“If Amendment 2 was validly enacted, the plaintiffs are absolutely right,” Beetem wrote, referring to the Medicaid expansion measure. “Any appropriation for Medicaid services would be available for all eligibles including the Medicaid Expansion class of eligibles — not just those who are eligible prior to July 1, 2021. Existing case law makes it excruciatingly clear that the General Assembly cannot, via the appropriations process, exclude the class of eligibles created by Amendment 2.”

The upshot of Beetem’s ruling, at least for now, is that people within the Medicaid expansion population can’t sign up for coverage starting on July 1. But attorneys for the three women said that the case will be appealed.

“We are disappointed in today’s ruling, but believe the court of appeals will disagree,” said attorneys Chuck Hatfield and Lowell Pearson in a statement. “The trial court’s analysis here found that ‘plaintiffs were absolutely right’ on the issues that were presented to the court. The court then found that the initiative was not validly enacted because it used the initiative to appropriate. This is not an issue the state raised or argued at trial.”

Hatfield and Pearson also said, “We believe the Court of Appeals already decided” in a prior case “that Amendment 2 is a valid use of the initiative process and that it did not unlawfully appropriate funds.” Hatfield tweeted later on Wednesday afternoon that he believes the caseshould be appealed directly to the Missouri Supreme Court.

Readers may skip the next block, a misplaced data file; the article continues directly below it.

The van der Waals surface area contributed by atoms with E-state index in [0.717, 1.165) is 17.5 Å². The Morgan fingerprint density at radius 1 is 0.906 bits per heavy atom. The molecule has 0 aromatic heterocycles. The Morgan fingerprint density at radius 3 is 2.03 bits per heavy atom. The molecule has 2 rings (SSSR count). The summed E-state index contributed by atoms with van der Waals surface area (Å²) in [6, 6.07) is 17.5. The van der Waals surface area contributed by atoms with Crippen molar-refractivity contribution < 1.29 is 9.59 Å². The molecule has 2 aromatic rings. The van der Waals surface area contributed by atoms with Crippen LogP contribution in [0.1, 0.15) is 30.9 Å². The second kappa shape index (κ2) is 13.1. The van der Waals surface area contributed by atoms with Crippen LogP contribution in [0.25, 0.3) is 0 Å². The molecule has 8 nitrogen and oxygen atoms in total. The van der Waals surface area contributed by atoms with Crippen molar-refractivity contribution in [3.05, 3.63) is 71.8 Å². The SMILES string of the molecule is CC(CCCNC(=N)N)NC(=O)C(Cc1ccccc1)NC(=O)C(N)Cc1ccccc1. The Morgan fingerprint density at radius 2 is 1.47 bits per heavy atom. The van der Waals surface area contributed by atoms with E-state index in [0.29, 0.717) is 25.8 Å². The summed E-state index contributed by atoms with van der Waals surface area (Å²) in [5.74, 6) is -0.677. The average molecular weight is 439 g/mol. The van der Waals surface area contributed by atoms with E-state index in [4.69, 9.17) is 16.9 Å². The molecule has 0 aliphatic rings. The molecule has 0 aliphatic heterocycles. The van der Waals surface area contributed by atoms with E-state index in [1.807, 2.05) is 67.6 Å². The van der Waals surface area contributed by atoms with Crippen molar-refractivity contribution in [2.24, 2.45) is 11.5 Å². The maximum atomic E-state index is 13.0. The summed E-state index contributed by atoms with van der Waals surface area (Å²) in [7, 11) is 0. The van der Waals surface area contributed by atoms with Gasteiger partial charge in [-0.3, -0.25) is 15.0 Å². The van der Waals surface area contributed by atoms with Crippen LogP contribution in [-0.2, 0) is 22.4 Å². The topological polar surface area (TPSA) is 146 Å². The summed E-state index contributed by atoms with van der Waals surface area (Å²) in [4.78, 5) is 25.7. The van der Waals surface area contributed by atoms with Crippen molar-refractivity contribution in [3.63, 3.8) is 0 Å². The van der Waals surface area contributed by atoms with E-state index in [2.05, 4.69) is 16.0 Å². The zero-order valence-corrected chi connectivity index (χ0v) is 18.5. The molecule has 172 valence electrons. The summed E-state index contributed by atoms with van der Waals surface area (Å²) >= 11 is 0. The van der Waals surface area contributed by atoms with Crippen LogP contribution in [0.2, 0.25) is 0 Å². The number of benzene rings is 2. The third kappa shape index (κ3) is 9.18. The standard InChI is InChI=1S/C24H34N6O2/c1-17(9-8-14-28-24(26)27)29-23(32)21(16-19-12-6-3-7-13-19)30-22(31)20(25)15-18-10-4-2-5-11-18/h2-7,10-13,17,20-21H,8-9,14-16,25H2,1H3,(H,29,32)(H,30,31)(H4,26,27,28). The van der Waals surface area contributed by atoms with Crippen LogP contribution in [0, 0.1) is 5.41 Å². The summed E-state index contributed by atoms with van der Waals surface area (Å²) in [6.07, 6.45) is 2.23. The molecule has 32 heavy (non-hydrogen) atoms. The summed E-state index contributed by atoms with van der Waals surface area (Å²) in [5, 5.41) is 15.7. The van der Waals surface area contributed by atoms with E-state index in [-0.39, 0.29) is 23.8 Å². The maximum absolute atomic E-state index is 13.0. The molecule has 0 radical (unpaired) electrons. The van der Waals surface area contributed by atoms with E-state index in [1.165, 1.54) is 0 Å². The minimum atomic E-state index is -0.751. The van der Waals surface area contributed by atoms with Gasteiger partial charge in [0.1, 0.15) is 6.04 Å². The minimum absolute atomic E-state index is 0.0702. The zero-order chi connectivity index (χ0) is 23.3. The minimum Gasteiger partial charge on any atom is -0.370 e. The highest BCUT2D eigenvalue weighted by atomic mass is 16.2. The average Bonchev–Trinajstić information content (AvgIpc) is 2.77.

All sides agree that the stakes of this case are high.

If Medicaid expansion proponents are successful, it is likely that Missouri legislators will have no choice but to appropriate more money for Medicaid. And if they don’t offer the program, Medicaid could run out of money, with providers not being reimbursed for services.

If judges find that the state doesn’t have to sign up people in the expansion population, then it’s highly unlikely that Missouri will follow through with Medicaid expansion — and essentially render the voter-approved constitutional amendment inoperable.

Republicans have argued that Medicaid expansion will be a long-term financial drag on the state, especially if they have to direct general revenue dollars that currently go toward schools or economic development to cover the state portion of expansion. But Medicaid expansion proponents have said other states that adopted expansion haven’t seen cost overruns — and point to how the American Rescue Plan for coronavirus relief would provide more than a billion dollars to potentially cover the entire cost of the program for years.

Follow Jason on Twitter: @jrosenbaum

Copyright 2021 St. Louis Public Radio. To see more, visit St. Louis Public Radio.

Since entering the world of professional journalism in 2006, Jason Rosenbaum dove head first into the world of politics, policy and even rock and roll music. A graduate of the University of Missouri School of Journalism, Rosenbaum spent more than four years in the Missouri State Capitol writing for the Columbia Daily Tribune, Missouri Lawyers Media and the St. Louis Beacon. Since moving to St. Louis in 2010, Rosenbaum's work appeared in Missouri Lawyers Media, the St. Louis Business Journal and the Riverfront Times' music section. He also served on staff at the St. Louis Beacon as a politics reporter. Rosenbaum lives in Richmond Heights with with his wife Lauren and their two sons.